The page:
NORMAN — Have you ever witnessed an accident or caught a glimpse of an event or action which left you wondering how it all turned out?
It is difficult to ignore a driver weaving from one lane to the other. Even though the time he stayed in any given lane varied, anyone watching his travel pattern felt compelled to slow down to avoid getting too close to him. When he drove through a small town, he included the turn lane in his personal three lane travels.
Suddenly, he was in the oncoming lane and within seconds he collided almost head on with an oncoming car. The cars were spinning and spewed flying debris flying everywhere. The scene resembled the children’s game “Battling Tops” — tops are released into the playing field, collide and eliminate the opposition.
The door on the driver’s side of the car was peeled off, airbags were deployed and the guy sat there repeating, “I’m sorry.” His eyes were shiny.
Some said the other driver was hurt, but then the police came. They took our witness statements and sent us on our way. To this day, when passing the spot where the accident happened, I wonder how it all played out. Did the other driver recover? Was this driver arrested? Were drugs involved?
Jury duty has the same potential to drive you crazy. The entire process reminds one of a casting call or “cattle call” for a movie or a play.
The swearing in and selection process is intermixed with tedious waiting. Unless you bring a book, you might fall asleep. I read one book on my Kindle and started another.
Eventually potential jurors are called to various courtrooms for the preliminary examination. This is called voir dire [vwaar déer], meaning “to speak the truth.” It is from the Old French and is almost always mispronounced and/or Americanized as [vor dire]. I was tempted to tell the judge and the lawyers how it should be pronounced, but muzzled my teacher-persona.
A couple of cases for which I was not chosen still gnaw at my curiosity bone, and my imagination tries to compensate by creating possible endings.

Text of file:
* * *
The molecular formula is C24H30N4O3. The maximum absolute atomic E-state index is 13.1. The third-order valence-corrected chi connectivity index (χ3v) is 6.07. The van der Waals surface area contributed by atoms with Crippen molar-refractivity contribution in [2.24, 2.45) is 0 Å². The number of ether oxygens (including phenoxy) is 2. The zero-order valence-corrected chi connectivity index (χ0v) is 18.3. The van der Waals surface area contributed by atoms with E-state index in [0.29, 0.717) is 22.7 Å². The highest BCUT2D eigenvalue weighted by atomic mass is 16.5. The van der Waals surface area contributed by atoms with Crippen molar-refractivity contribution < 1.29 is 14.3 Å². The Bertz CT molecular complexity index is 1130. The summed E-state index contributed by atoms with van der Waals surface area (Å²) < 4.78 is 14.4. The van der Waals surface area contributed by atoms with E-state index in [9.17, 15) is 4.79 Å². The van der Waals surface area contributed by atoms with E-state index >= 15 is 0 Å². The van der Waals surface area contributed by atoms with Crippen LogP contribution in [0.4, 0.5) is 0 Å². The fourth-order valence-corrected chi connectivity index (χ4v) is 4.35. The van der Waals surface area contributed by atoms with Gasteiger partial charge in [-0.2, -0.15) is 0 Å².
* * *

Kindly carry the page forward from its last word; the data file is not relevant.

Case one: The defendant was charged with the possession of 3 ounces of marijuana. His lawyer should have cleaned the guy up before that court appearance — dirty, long uncombed hair in a ponytail, sloppy T-shirt and wrinkled jeans did not help the defendant’s case.
Several prospective jurors expressed their belief that marijuana should be legalized, including a well-dressed physician, and the pool quickly dwindled. Even so, I was not chosen. I still wonder if he was found guilty or innocent, and what was his life like today.
Case two: This domestic violence case charged a tall, burly man in an ill-fitting rumpled suit and shirt with a misdemeanor. He should have made a quick trip to a big and tall shop prior to his hearing. The twist was that the charge was the lowest rung on the Misdemeanor scale — pain was allegedly inflicted by the guy, but there was no visible manifestation of such assault. The burden of proof was on the prosecution to convince the jury that the defendant had indeed inflicted such invisible pain on another person.
My writer side was praying to be chosen for the jury, but no such luck.
Now I am left to create possible scenarios in which the guy was found guilty and some in which he was declared innocent. On the heels of such imaginings, the possible repercussions of a guilty or innocent verdict are clamoring to be told.
The frustrating part in each of the foregoing examples is that I will never know what happened in those courtrooms or with the accident victims.
Every citizen in the country is a potential juror. Many are called, but few are chosen.
Elizabeth is an author and freelance writer. Website: www.elizabethcowan.com. Check out Liz Cowan’s novels: “The Dionysus Connection” and “The Marathon Man” on Amazon.com.